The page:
PHOENIX — This is where the experiment began, in the land of jumbo cactus and diamondback rattlers. Arizona voters decided four years ago that people caught with drugs for personal use--and no record of violence--should be treated for their addiction, not put behind bars.
Now Californians are being asked to embrace a similar system, and evidence of what lies ahead if Proposition 36 passes next month can be found in the therapy centers and courthouses of our neighbor to the east.
Those who oversee Arizona's program are cautiously upbeat, saying that it saves taxpayer dollars by keeping low-level drug offenders out of jail while giving them the help they need to get clean. Funding for drug treatment has doubled, and one survey showed that three-fourths of those completing therapy stayed drug-free.
But the system is young, and some fiery critics spot trouble. The doubters are led by prosecutors, judges and probation officers who lament that they no longer have the authority to jail program participants who slip up.
Without that leverage, critics say, some Arizona offenders--officials can't quantify it yet--are flouting the law and walking away from treatment. Judges are using other sanctions, as well as creative incentives, to keep people from straying. But it's too early to tell whether such tactics can match the coercive power of incarceration.
"The fact that we don't have that stick anymore is very, very frustrating," said Zachary Dal Pra, chief of adult probation for Maricopa County, home of Phoenix and 70% of Arizona residents. "On the other hand, we've got twice as many treatment dollars in our system, and that's wonderful. . . . I don't think the verdict is in yet."
The only assessment of Arizona's program so far was conducted after its first year. It showed that 61% of those who had completed their treatment stayed clean and had no new arrests. But officials agree it's too early to draw sweeping conclusions.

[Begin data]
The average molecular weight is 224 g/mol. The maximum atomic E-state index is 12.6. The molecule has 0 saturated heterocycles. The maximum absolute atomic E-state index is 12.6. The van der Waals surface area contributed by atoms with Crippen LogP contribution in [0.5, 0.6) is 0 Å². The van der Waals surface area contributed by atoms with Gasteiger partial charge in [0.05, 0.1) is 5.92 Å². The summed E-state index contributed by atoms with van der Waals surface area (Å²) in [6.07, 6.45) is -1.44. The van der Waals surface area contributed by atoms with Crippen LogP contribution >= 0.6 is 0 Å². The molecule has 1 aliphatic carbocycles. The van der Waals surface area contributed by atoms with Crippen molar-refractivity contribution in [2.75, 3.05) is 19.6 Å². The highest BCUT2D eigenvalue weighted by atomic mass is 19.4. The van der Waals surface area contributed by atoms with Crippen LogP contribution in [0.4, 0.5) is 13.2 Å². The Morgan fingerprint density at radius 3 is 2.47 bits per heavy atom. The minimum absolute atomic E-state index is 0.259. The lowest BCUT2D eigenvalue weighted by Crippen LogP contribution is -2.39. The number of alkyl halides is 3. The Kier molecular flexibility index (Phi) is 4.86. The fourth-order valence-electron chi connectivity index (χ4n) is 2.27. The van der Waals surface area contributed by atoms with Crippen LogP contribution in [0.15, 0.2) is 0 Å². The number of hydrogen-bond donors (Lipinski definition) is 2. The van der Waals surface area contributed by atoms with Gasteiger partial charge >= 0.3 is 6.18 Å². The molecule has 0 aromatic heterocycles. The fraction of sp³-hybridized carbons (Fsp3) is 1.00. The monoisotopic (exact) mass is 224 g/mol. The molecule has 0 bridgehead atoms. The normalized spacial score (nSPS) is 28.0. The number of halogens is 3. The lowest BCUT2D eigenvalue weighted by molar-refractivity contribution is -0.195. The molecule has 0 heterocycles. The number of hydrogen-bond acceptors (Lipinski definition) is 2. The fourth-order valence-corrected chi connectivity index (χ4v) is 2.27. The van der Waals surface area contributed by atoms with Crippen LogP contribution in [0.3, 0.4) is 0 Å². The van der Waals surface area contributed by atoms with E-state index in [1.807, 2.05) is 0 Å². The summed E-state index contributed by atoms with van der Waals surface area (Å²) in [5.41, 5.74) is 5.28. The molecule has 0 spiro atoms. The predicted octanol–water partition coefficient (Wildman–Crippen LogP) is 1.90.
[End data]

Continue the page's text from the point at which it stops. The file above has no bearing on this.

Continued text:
In California, Proposition 36 would divert many nonviolent drug possession offenders and parole violators into treatment rather than jail or prison--and allocate $120 million to help them get well.
Graduates of such a program could have their convictions erased under the measure. Those who flunk could land in prison.
Treatment is making a comeback all over the nation, fueled by a grass-roots backlash against drug war spending that many consider a losing investment. New York has begun offering nonviolent addicts two years of monitored treatment instead of jail, and most other states--California included--use "drug courts" to divert a small number of offenders into therapy supervised by a judge.
But no state has ventured further down the road than Arizona--a place known for Republicans and tough-on-crime philosophies.
Arizona's prison population, like California's, has ballooned over the last two decades, with a large proportion of the increase linked to drug crimes. Two out of three of those arrested are addicts, and a large proportion of certain crimes--child abuse and neglect, for example--stem from substance abuse, officials say.
The answer, some Arizonans decided, was a 1996 ballot initiative similar to California's Proposition 36. It represented a quantum shift in public policy, proposing that nonviolent drug offenders are more sick than criminally inclined.
Wealthy Supporters Back Measure
The measure's success at the polls can be credited to the same three men who are financing the Proposition 36 drive in California and have bankrolled drug policy measures in a handful of other states. One is George Soros, a New York financier and philanthropist. Another is Peter Lewis, an insurance magnate from Cleveland.
The third is Arizonan John Sperling, who founded the University of Phoenix system and made his fortune by taking public the company that ran it. Sperling calls his multimillion-dollar investment in ballot measures "direct political action to assault the idiocies of the drug war."
Sperling said in an interview that he began compiling a dossier on the drug war in the mid-1980s, convinced that the nation's policies were not just foolhardy but also destructive, and disproportionately punished minorities.
"When I took my company public in 1994, I finally had some money to do something about it," he said. "The drug war is a fraud, and our polling shows the people are way ahead of the politicians on this."
The Arizona measure passed 2 to 1 after Sperling and his allies outspent opponents about $1.5 million to $30,000. Foes were "caught with our pants down," said Barnett Lotstein, special assistant to Maricopa County's top prosecutor and one of the measure's harshest critics. "This initiative was so far out we never thought the voters would go for it."